Abstract: We propose to decompose residential self-selection by understanding its formation process. We take a life course perspective and postulate that locations experienced early in life have a lasting effect on our locational preferences in life. In other words, what was experienced spatially is a key factor contributing to our residential self-selection and our preferences in residential locations are formed long before our own self-selection begins. We further hypothesize that prior locational influence interacts with period effect such that the same location experienced in different periods may have distinct effects. Using an empirically collected dataset in the New York Metropolitan Region, we estimated a series of models to test these hypotheses. The results demonstrate that prior locational influence precedes residential self-selection. Furthermore, we show a variety-seeking behavioral pattern resulted from locations experienced during adolescence.
Video begins at 3:33.
The video begins at 2:26.
Abstract: This report offers a new view of urban transportation performance. It explores the key role that land use and variations in travel distances play in determining how long Americans spend in peak hour travel. It shows how the key tool contained in the Urban Mobility Report – the Travel Time Index – actually penalizes cities that have shorter travel distances and conceals the additional burden caused by longer trips in sprawling metropolitan areas. Finally, it critically examines the reliability and usefulness of the methodology used in the Urban Mobility Report, finding it does not accurately estimate travel speeds, it exaggerates travel delays, and it overestimates the fuel consumption associated with urban travel. How we measure transportation systems matters, and the nation needs a better set of measures than it has today.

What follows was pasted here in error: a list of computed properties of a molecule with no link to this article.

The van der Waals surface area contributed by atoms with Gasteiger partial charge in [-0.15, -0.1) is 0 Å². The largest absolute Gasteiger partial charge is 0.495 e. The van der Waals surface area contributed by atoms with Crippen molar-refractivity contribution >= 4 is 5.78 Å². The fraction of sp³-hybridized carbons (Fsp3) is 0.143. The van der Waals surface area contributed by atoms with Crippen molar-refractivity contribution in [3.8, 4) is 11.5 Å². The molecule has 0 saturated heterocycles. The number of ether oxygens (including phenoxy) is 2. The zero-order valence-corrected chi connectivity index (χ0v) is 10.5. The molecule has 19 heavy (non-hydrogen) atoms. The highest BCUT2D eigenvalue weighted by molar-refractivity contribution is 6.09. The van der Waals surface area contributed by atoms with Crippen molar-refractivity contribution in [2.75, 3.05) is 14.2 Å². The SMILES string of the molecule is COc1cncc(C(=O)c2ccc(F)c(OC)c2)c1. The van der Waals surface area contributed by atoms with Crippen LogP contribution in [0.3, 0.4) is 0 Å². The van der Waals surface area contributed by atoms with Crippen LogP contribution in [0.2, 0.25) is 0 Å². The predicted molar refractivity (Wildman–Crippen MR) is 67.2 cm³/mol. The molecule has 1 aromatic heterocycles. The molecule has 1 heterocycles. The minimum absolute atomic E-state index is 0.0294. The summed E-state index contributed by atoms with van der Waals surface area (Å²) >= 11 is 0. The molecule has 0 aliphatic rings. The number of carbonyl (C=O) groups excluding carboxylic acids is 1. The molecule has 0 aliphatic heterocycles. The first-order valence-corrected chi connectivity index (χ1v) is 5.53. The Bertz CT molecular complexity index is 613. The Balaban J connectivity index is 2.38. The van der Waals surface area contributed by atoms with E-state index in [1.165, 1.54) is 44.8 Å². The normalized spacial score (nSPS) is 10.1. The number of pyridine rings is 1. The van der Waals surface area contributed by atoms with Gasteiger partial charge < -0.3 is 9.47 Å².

The video begins at 2:51.
Adam Moore: Bus Stop Air Quality: An Empirical Analysis of Exposure to Particulate Matter at Bus Stop Shelters
Congested traffic corridors in dense urban areas are key contributors to the degradation of urban air quality. While waiting at bus stops, transit patrons may be exposed to greater amounts of vehicle-based pollution, including particulate matter, due to their proximity to the roadway. Current guidelines for the location and design of bus stops do not take into account air quality or exposure considerations. This study compares the exposure of transit riders waiting at three-sided bus stop shelters that either: 1) face the roadway traffic or 2) face away from the roadway traffic. Shelters were instrumented with air quality monitoring equipment, sonic anemometers, and vehicle counters. Data were collected for two days at three shelters during both the morning and afternoon peak periods. Bus shelter orientation is found to significantly affect concentration of four sizes of particulate matter: ultrafine particles, PM1, PM2.5, and PM10. Shelters with an opening oriented towards the roadway were consistently observed to have higher concentrations inside the shelter than outside the shelter. In contrast, shelters oriented away from the roadway were observed to have lower concentrations inside the shelter than outside the shelter. The differences in particulate matter...Read more
The video begins at 2:00.
Abstract: Urban arterials often represent complex venues of transportation operations, co-mingling non-motorized users with transit services and a wide variety of land uses and traffic patterns. This presentation presents results related to the evaluation of a new Adaptive Traffic Control System (SCATS) on Powell Boulevard in southeast Portland. The presentation will discuss challenges and opportunities associated with the evaluation of new technologies and the development of comprehensive urban arterial performance measures.
Speaker Bio: Miguel Figliozzi is an Associate Professor of Civil and Environmental Engineering at Portland State University. His diverse research interests include transit and traffic operations, bicycle and pedestrian modes, emissions and air quality modeling, and freight and logistics. He holds a MS from the University of Texas at Austin and a PhD from the University of Maryland College Park. Figliozzi is a member of the Transportation Research Board Network Modeling Committee, Freight and Logistics, and Intermodal Terminal Design Committees. Papers, reports, and more detailed information available at Figliozzi's webpage: http://web.cecs.pdx.edu/~...Read more